"... but the dreamers of the day are dangerous men, for they may act out their dreams with open eyes, to make it possible." - T.E. Lawrence
February 2, 2014
Foreign Pool - Luncheon in the Department of State
White House Press Office
Tue, Feb 14, 2012 at 7:12 PM
Reply-To: White House Press Office
From: Ching-Yi Chang Sent: Tuesday, February 14, 2012 07:05 PM Subject: Foreign Pool - Luncheon in the Department of State
At the luncheon hosted by U.S. Vice President Biden and Sec. Clinton in the State Department, both Mr. Biden and China's Vice President Xi talked very candidly.
Mrs. Clinton gave the remark first, she mentioned the significance of Mr. Xi's visit. The same month 40 years ago, President Nixon made a historic visit to China. And now, she said, "we are both committed to building a lasting framework of trust that will support a cooperative partnership for the next 40 years and beyond."
Then, Mr. Biden gave a roughly 17 minutes remark, he first gave his thoughts on the U.S.-China relations. "Mr. Vice President (Xi), even as our cooperation grows, as we've discussed, the United States and China will continue to compete. And as Americans, we welcome competition. It's part of our DNA, and it propels our citizens to rise to the challenge. But cooperation, as you and I have spoken about, can only be mutually beneficial if the game is fair."
Mr. Biden revealed a few detail during their three meetings this morning.
The economic issues they discussed are: the need to rebalance the global economy, to protect intellectual property rights and trade secrets, to address China's undervalued exchange rate, to level the competitive playing field, to prevent the forced transfer of technology.
On security issues, Mr. Biden first talked about the veto of U.N. resolution on Syria, "we saw this in the recent U.N. Security Council debate about Syria, where we strongly disagreed with China and Russia's veto of a resolution against the unconscionable violence being perpetrated by the Assad regime." And then, Mr. Biden said other issues were on the agenda as well: North Korea, Iran, Sudan, South Asia, maritime security, cyber security, nuclear security, climate change and the cooperation between two militaries.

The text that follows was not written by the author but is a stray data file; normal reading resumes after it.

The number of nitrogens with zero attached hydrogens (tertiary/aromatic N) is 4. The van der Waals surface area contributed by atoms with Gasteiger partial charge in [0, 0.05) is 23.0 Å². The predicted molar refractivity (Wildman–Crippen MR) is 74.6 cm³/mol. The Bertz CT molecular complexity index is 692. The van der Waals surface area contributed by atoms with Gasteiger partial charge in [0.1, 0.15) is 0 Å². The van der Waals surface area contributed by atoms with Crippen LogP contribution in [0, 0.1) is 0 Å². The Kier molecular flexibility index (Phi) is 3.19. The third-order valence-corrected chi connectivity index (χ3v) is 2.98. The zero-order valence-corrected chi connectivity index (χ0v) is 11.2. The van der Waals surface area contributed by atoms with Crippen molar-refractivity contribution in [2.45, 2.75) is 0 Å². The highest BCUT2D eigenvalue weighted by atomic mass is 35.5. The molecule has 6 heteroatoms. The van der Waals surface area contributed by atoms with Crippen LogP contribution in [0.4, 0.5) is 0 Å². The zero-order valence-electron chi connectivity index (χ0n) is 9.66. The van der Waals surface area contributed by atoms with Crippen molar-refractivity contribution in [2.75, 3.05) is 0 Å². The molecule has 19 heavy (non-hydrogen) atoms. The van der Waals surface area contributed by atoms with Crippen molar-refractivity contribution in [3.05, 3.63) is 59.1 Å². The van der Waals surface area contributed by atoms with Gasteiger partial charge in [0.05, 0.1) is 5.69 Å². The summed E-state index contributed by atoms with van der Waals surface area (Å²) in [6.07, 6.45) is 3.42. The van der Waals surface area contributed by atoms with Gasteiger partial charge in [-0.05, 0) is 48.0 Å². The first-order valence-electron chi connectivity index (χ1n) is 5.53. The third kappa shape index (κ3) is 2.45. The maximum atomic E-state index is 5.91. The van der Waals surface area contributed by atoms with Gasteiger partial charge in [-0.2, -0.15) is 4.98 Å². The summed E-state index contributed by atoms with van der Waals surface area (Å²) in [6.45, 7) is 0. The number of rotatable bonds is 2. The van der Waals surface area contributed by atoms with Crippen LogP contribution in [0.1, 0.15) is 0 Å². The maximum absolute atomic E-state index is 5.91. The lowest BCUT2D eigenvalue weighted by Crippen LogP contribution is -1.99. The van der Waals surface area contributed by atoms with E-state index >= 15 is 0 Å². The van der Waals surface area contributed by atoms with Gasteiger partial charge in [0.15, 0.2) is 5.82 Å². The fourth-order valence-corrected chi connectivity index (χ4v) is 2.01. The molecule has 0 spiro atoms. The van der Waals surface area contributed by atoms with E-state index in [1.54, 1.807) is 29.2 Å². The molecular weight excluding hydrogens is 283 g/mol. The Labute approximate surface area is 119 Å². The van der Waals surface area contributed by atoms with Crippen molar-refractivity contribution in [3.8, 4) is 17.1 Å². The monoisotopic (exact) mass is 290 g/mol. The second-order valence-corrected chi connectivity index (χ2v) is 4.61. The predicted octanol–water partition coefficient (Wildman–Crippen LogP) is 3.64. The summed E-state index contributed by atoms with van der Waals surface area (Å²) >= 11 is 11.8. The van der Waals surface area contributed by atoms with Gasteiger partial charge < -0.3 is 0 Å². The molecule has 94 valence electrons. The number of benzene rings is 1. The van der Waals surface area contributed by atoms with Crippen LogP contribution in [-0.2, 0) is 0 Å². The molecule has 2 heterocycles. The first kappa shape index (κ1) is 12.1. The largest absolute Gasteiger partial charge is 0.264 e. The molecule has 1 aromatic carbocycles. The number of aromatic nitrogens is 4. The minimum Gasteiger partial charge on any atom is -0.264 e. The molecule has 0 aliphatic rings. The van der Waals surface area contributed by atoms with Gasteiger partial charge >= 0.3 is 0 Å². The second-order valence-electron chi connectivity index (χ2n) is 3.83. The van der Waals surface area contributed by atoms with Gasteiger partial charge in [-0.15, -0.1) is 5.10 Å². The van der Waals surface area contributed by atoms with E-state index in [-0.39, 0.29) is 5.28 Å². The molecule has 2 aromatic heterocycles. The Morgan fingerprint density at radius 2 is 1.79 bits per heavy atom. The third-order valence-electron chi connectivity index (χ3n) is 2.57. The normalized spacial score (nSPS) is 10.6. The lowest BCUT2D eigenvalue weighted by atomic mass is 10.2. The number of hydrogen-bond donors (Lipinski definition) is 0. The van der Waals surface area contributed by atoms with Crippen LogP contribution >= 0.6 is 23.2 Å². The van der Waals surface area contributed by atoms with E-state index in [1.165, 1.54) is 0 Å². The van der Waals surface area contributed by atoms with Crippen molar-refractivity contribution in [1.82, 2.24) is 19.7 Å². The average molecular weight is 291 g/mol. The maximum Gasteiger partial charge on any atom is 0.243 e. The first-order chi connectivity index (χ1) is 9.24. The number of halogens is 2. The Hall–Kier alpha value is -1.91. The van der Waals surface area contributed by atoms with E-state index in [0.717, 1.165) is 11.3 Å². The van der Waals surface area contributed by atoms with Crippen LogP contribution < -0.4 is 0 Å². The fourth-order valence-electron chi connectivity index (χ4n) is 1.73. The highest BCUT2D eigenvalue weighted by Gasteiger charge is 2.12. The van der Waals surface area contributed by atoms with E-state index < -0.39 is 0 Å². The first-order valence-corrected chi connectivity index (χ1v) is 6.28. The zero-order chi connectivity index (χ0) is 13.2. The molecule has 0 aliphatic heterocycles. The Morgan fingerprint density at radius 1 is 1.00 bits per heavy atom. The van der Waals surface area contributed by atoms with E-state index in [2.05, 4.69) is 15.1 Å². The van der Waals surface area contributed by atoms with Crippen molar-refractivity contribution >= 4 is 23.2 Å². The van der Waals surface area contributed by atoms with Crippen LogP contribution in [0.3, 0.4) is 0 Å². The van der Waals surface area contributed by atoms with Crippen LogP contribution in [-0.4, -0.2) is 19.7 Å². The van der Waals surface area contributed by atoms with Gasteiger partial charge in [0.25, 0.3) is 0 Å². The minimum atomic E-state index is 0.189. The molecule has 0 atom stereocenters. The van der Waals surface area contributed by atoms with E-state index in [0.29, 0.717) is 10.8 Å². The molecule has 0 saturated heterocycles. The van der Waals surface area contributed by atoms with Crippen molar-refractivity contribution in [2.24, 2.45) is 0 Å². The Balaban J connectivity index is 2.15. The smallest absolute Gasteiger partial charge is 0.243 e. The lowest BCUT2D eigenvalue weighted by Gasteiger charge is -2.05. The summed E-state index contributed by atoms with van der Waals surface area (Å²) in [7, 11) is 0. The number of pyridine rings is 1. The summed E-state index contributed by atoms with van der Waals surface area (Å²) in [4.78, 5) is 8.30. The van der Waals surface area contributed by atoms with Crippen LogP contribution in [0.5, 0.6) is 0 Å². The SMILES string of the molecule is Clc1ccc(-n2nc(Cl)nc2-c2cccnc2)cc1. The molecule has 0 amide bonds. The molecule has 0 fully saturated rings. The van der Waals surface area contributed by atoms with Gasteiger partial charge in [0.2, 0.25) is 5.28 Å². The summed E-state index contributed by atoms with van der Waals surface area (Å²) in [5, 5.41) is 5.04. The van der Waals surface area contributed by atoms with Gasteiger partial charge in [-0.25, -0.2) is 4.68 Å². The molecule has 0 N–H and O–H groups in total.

And he also didn't forgot to mention human rights issue, which he said, "we see our advocacy for human rights as a fundamental aspect of our foreign policy and, we believe, a key to the prosperity and stability of all societies. We have been clear about our concern of the areas in which, from our perspective, conditions in China have deteriorated and about the plight of several very prominent individuals."
With that, Mr. Xi responded in front of about 200 guests, "Of course, there is always room for improvement when it comes to human rights. Given China's huge population, considerable regional diversity and uneven development, we are still faced with many challenges improving people's livelihood and advancing human rights," Mr. Xi emphasized that, "the Chinese government will always put people's interests first and take seriously people's aspirations and demands. We will, in the light of China's national conditions, continue to take concrete and effective policies and measures to promote social fairness, justice and harmony, and push forward China's cause of human rights."
On China-U.S. relation, Mr. Xi did bring up a whole new concept called, "a new type of cooperative partnership between two major countries." In his definition, "China is the world's largest developing country, while the United States is the largest developed country. To build a new type of cooperative partnership between two countries like ours is a pioneering endeavor with great and far-reaching significance. There is no precedent for us to follow, and no ready experience for us to refer to."
On the solution, he used Deng Xiaoping's, Sec. Clinton's and even a pop song's words to describe, "Mr. Deng Xiaoping said, cross the river by feeling the stones; or what Secretary Clinton once quoted, when confronted by mountains, one finds a way through, when blocked by a river, one finds a way to bridge to the other side. A Chinese pop song goes like this: May I ask where the road is? It is under your feet."
Well, Mr. Biden gave a Chinese lesson as well when he talked about how to truly understand a country, "as you know, there's an old Chinese saying: Better to travel 10,000 miles than read 10,000 books."
Last but not least, please allow your Mandarin speaking pooler gives a little Chinese lesson as well. "Xi" pronunciates pretty much like "C" with longer "I" vowel, so it sounds like "Cee" rather than "Shee" or "Zee". However, the pronunciation of "Jinping" is very close to Mandarin. Now you know a very useful way to pronunciate "Thank You" in Chinese--Xie Xie!
Ching-Yi Chang White House Correspondent Hong Kong Phoenix Satellite TV